National Health Care
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National Health Care
The development of a national system of health care in the United States has remained a major topic of debate throughout the United States, especially since the 1980s. Healthcare costs in the United States have risen dramatically during the past 40 years, due in part to longer average life spans, which give rise to greater costs because older citizens require greater care, and the employment of technologies that extend the life of patients, which generally results in greater spending. Insurance costs have likewise increased dramatically, and a relatively large percentage of U.S. citizens and other residents are uninsured or underinsured. According to information from the census bureau in 2001, 41.2 million Americans, constituting 14.2 percent of the population, did not have Health Insurance.
The healthcare system is largely controlled by the free market, which is believed to provide limitations on how much physicians and other specialists can charge to their patients. However, many critics of the current system, including organizations composed of physicians, note that the system has become largely bureaucratic and that cost-cutting measures and pressures caused by competition and the need for profit have reduced the effectiveness of medical practice. Despite these problems, many commentators have not been able to agree as to the proper level of control that state or federal governments should have over health care.
Following World War II, the number of Americans that had private insurance policies grew dramatically. In 1965, Congress approved the development of Medicare and Medicaid to assist the elderly and the poor in being able to afford medical care. The vast majority of U.S. citizens were covered by either private or public insurance at that time. However, healthcare costs experienced a dramatic growth during the 1970s, and employers were forced to pay for the bulk of this increase as they paid their employees' premiums. Many companies in the early 1980s began to require employees to pay deductibles on their insurance policies, and some small companies began to refuse to provide insurance at all.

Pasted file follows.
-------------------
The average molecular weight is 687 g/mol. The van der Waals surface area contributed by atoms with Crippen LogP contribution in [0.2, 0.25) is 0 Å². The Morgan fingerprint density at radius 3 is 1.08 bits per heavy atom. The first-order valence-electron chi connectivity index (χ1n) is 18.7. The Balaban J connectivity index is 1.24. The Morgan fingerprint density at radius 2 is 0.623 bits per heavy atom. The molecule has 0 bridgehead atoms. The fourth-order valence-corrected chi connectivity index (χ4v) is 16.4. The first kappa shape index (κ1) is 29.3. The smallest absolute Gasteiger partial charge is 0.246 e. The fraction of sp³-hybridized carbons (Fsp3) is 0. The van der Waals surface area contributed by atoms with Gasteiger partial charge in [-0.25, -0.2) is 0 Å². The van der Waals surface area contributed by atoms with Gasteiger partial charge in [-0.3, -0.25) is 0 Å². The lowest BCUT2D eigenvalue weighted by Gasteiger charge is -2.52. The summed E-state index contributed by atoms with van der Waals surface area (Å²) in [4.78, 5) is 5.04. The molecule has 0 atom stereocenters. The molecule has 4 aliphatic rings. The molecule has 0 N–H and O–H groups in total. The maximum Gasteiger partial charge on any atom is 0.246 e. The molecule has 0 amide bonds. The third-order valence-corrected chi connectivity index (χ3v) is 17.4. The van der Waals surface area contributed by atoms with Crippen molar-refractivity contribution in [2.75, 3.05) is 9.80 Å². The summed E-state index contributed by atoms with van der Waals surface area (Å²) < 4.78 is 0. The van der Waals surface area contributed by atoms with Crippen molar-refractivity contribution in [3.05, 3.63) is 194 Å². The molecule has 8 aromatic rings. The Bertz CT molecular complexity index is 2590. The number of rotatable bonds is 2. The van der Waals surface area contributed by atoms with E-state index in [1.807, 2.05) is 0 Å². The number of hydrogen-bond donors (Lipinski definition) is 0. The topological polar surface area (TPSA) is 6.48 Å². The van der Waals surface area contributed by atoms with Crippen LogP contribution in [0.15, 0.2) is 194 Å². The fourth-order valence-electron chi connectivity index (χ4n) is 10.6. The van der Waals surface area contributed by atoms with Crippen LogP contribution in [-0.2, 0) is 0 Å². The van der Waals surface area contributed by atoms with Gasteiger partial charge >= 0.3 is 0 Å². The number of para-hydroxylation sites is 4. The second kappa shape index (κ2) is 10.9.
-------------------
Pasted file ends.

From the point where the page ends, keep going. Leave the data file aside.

Beginning in the 1980s, scholars and other commentators began to propose a variety of major reforms to the healthcare system to create a truly national system. In 1989, an article in the New England Journal of Medicine by David Himmelstein and Steffe Woolhander maintained that the system of health care in the United States was failing. A considerable amount of concern by those authors and others was directed towards the overhead costs and other administrative expenses incurred by insurance companies and healthcare providers. According to one study in 1987, the total cost of healthcare administration was an estimated $96.8 billion to $120.4 billion, accounting for 19.3 to 24.1 percent of the total spending on health care in the United States. In 1989, the more than 1,500 private health insurers in the United States consumed an estimated eight percent of their total revenues through overhead costs.
A number of commentators compared the healthcare system in the United States with the national system in Canada. Administrative healthcare costs in the United States were estimated in 1983 to be 60 percent higher than those in Canada, and Canada's system provides healthcare coverage for all of its citizens. Canada employs a so-called single-payer form of national health insurance in which the federal government administers and finances the plan. All Canadians are covered under the plan, which provides for a basic benefit package. Citizens are not required to pay a deductible or co-payment, and the government forbids private insurance companies from duplicating the services provided under the government plan. The single-payer approach reduces overhead expenses dramatically because the government pays the medical costs directly to the provider.
Although many in the medical community supported proposals to adopt a form of the single-payer model, critics noted the population of the United States is roughly ten times the population of Canada. These critics also noted that the costs of such a system would be paid for with taxes, so citizens are required to pay for this system indirectly. Moreover, adoption of such a system would involve a high level of governmental involvement, which conservative commentators dislike.